CIRM Scholar Nareg Djabrayan, working with MCDB Professor Joel Rothman, found that the well known Notch signaling pathway causes C. elegans cells to commit to a particular identity, such as a skin or brain cell. When the Notch pathway was blocked by genetic manipulation, the researchers discovered that they could force cells to change their destiny, such that they instead became cells of the intestine. Reprogramming of one somatic cell type to another might be useful in strategies for regeneration of tissue damaged by injury or disease. Results were reported in the November 1 issue of Genes and Development. Nate Dudley and Erica Sommermann were also authors on the study.
Biomedical research at UC Santa Barbara has catapulted to a position of leadership in the arena of stem cell biology, offering progress toward cures for vision diseases such as macular degeneration. Stem cell research has the potential to transform the practice of medicine, by replacing diseased tissue with healthy new cells. Interdisciplinary teams of UCSB researchers –– including world-renowned faculty members recruited from the U.S. and Britain –– are leading the charge. The university’s newly renovated lab space is critical to the mission.
Amgen founder Bill Bowes gives $5 million to develop stem cell therapy for ocular disease; donation launches EMBODI, new biomedical initiative
By growing new retinal cells to replace those that have malfunctioned, scientists hope to one day create and fuse entire layers of fresh cells –– a synthetic patch akin to a contact lens –– as a treatment for age-related macular degeneration, the top cause of visual impairment among people over 60.
Such is the goal of an elite research team at UC Santa Barbara, which aims to advance the novel therapy out of the lab and into the clinic by way of regenerative bioengineering. With stem cells also showing great promise for diabetic retinopathy, the same group is taking a similar approach to this condition –– the leading cause of blindness in younger adults.
Congratulations to the new crop of 7 CIRM Scholars at UC Santa Barbara! After rigorous review, the Steering Committee awarded 3 Postdoctoral Scholarships and 4 Predoctoral Scholarships to support a portfolio of projects that includes investigation of stem cells in model organisms, human pluripotent stem cells, human adult stem cells, cancer stem cells, and bioengineering approaches to stem cell research.
U.S. News & World Report has ranked UC Santa Barbara number 10 in its annual listing of the “Top 30 Public National Universities” in the country, and number 41 on its list of the “Best National Universities.”
Stem Cell Center Professor Steve Fisher and colleagues Geoff Lewis and Gabe Luna have joined forces with UCI Ophthalmologist Henry Klassen to develop a stem cell therapy for Retinis Pigmentosa. Dr. Klassen is Principal Investigator on a new $17.3M “disease team” grant from the California Institute for Regenerative Medicine. In addition to UCSB, collaborators include Cedars Sinai and UC Davis. This project will be the second CIRM disease team effort that includes UCSB, both focused on ocular disease.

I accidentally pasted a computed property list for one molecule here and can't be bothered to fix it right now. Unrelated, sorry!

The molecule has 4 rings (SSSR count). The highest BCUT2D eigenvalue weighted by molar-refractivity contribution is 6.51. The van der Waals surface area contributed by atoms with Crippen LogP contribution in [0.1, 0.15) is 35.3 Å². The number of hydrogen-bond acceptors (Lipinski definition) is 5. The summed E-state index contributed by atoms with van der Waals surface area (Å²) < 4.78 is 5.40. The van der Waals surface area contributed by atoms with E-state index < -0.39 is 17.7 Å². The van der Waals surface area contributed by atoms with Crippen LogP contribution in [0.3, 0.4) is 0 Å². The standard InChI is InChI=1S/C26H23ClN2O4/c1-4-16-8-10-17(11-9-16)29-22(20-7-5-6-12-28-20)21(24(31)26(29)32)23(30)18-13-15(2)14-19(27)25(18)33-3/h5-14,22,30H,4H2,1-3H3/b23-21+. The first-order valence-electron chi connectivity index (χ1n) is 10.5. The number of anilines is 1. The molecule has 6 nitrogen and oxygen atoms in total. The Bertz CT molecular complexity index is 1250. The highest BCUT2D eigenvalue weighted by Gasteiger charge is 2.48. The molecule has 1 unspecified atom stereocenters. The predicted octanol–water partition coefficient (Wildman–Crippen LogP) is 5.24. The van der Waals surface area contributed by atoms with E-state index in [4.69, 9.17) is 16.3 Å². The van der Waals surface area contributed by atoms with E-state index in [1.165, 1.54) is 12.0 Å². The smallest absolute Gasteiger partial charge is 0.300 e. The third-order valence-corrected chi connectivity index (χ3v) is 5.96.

Scientists in the laboratory of Dr. Thomas Weimbs have demonstrated that a new drug is effective in treating a very common genetic disease, polycystic kidney disease (PKD). Over 600,000 people in the U.S., and 12 million worldwide, are affected by PKD, a disease that is characterized by the proliferation of thousands of cysts that eventually debilitate the kidneys, causing kidney failure in half of all patients by the time they reach age 50. The is currently no available treatment for this disease. In collaboration with the Indiana-based biopharmaceutical company Endocyte, Dr. Weimbs’ laboratory developed and tested a new compound called folate-conjugated rapamycin that targets to the kidneys and slows renal cyst growth in a PKD mouse model. Dr. Weimbs is also interested in stem cell-based treatments for kidney disease.
Pete Coffey traveled to Buckingham Palace on February 19 to collect the the Queen’s Anniversary Prize for Higher and Further Education, which was awarded to the University College Institute of Ophthalmology. The Institute was recognized as “one of the foremost and most influential eye and vision research institutes in the world, enjoying an outstanding reputation for excellence in furthering understanding of the eye and visual system and its related disorders and diseases.” The Award was presented by Her Majesty The Queen, with His Royal Highness The Duke of Edinburgh.The Queen’s Anniversary Prizes are the UK’s highest form of national recognition open to UK academic or vocational institutions.